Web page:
Commodities: Precious Metals Platinum
In the platinum segment, assets under management tell the whole story. One fund, PPLT, is the clear leader among its peers—both in terms of assets, and investment suitability. With
“PPLT, is the clear leader among its peers” nearly $600M in AUM, PPLT holds more than 90% of segment assets and is the cheapest and most liquid fund in its segment. Furthermore, it is the only product that actually holds physical platinum, rather than futures contracts on platinum, so it provides the most direct and best exposure to platinum spot prices.
The other two funds in the segment, PTM and PGM, are futures contract based and thus are at best imperfect proxies for platinum spot prices. Neither has consistently beaten nor underperformed spot platinum, but can provide significantly different performance. In addition, both ETNs are closed to creations, so they can trade at false premiums at times of high demand. Given that they're also more expensive than PPLT, there's really no reason to recommend them. (Insight updated 11/22/17)
ETF.com Efficiency Insight
PPLT is the most Efficient fund in the segment, with the lowest expense ratio and best tracking record. It is the only fund that holds the physical commodity (the other two track
“PPLT has the lowest expense ratio and best tracking record” futures-based indexes) and is the most stable of the bunch with about $600M in AUM.
The other two funds—PTM and PGM—charge higher fees and have more volatile tracking error. PTM charges 65 bps. PGM is even more expensive, with a fee of 75 bps. Additionally, PGM has a performance based expense structure such that its fees rise when the note is doing well and fall when it is not. PTM and PGM both typically lag their indexes by over 100 bps.
PTM and PGM also have much lower asset counts than PPLT: each note's AUM is a tiny fraction of PPLT's. We see high closure risk for both.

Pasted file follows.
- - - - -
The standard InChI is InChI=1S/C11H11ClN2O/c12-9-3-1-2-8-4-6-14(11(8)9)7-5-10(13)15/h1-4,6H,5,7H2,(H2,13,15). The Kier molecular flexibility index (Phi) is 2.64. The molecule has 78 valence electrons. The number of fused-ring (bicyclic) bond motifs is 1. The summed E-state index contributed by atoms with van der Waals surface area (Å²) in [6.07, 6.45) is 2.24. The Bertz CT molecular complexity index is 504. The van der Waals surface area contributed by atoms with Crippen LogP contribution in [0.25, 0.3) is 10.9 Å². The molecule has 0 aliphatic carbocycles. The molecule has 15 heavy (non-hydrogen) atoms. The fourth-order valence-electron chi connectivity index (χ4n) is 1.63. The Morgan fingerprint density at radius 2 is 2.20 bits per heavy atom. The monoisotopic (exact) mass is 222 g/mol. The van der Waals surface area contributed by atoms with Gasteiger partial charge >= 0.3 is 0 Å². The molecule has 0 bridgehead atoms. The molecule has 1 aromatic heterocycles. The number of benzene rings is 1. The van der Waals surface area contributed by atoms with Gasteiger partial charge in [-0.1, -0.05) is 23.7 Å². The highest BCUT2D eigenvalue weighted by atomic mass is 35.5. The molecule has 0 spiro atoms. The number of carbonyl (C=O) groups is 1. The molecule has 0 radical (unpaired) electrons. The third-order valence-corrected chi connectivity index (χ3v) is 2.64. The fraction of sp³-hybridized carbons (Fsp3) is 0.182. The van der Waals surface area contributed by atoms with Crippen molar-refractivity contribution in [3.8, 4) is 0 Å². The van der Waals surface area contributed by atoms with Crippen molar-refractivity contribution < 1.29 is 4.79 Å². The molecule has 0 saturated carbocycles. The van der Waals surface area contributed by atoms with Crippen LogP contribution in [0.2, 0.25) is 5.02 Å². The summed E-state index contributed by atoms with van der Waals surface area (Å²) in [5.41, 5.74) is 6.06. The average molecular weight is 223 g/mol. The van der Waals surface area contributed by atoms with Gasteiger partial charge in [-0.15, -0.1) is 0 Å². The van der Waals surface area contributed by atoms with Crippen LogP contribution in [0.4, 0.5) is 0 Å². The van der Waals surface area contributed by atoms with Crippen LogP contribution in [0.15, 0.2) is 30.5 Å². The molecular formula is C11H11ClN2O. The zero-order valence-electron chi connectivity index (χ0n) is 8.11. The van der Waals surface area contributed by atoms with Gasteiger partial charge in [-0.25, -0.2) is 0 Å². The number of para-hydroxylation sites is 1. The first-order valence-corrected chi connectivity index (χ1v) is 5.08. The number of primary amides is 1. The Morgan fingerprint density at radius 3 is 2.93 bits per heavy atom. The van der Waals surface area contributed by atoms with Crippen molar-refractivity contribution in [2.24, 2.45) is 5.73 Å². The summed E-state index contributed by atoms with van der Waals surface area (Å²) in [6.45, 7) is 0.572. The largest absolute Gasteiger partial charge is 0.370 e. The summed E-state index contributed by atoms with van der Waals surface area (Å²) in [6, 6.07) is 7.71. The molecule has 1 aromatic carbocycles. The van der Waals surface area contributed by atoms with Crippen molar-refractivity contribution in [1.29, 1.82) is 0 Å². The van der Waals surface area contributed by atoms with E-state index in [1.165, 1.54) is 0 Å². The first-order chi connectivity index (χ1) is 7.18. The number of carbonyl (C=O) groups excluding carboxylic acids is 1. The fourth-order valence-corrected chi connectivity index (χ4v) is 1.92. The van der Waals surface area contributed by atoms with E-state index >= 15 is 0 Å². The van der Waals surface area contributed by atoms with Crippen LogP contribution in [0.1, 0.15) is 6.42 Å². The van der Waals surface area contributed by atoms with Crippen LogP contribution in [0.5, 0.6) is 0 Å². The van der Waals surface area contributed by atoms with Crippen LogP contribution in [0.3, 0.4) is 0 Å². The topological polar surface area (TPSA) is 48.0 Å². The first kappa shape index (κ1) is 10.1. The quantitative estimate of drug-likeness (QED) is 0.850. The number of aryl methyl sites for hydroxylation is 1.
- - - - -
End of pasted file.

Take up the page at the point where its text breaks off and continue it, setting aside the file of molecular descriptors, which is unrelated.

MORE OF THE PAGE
The one advantage the two futures-based funds have over their larger competitor is taxes—due to their ETN structures, PTM and PGM see gains taxed at the regular capital gains rates, while investors in PPLT must pay the higher collectibles rate. Still, the two fund's steep holding and trading costs, as well as higher risks, are unlikely to be offset by lower taxes. (Insight updated 11/22/17)
ETF.com Tradability Insight
PPLT is the only product in this segment that one can trade with any confidence. Luckily, it's a very liquid fund, with a median daily volume of over $3M and average spreads of 13 bps.
“PPLT is the only product in this segment that one can trade with any confidence” It also earns a perfect block liquidity score, indicating that it can be bought at reasonable spreads in large blocks with the aid of a market maker.
The other two ETNs are more difficult to trade, especially so in large blocks. Both are closed to creations, meaning market makers can't create new shares to keep the notes trading close to their fair values. Both trade at thin volumes—typically far less than $100K for each fund. Bid/ask spreads between the two vary widely. PTM trades at an average spread of over 50 bps. PGM falls way behind the other two, as it trades at abysmal spreads exceeding 100 bps. Thus, even if you aren't worried about the note trading at a false premium (and you should be), it's still unappealingly illiquid. (Insight updated 11/22/17)
ETF.com Fit Insight
PPLT earns the best Fit score in the segment since it actually holds physical platinum. In contrast, the other two products are linked to futures contracts on platinum which are imperfect
“for a direct and pure exposure to platinum, you simply cant beat PPLT.” proxies of platinum spot prices. If futures are in backwardation (unlikely for platinum), PTM and PGM should beat PPLT, but if you're looking for a direct and pure exposure to platinum you simply can't beat PPLT. (Insight updated 11/22/17)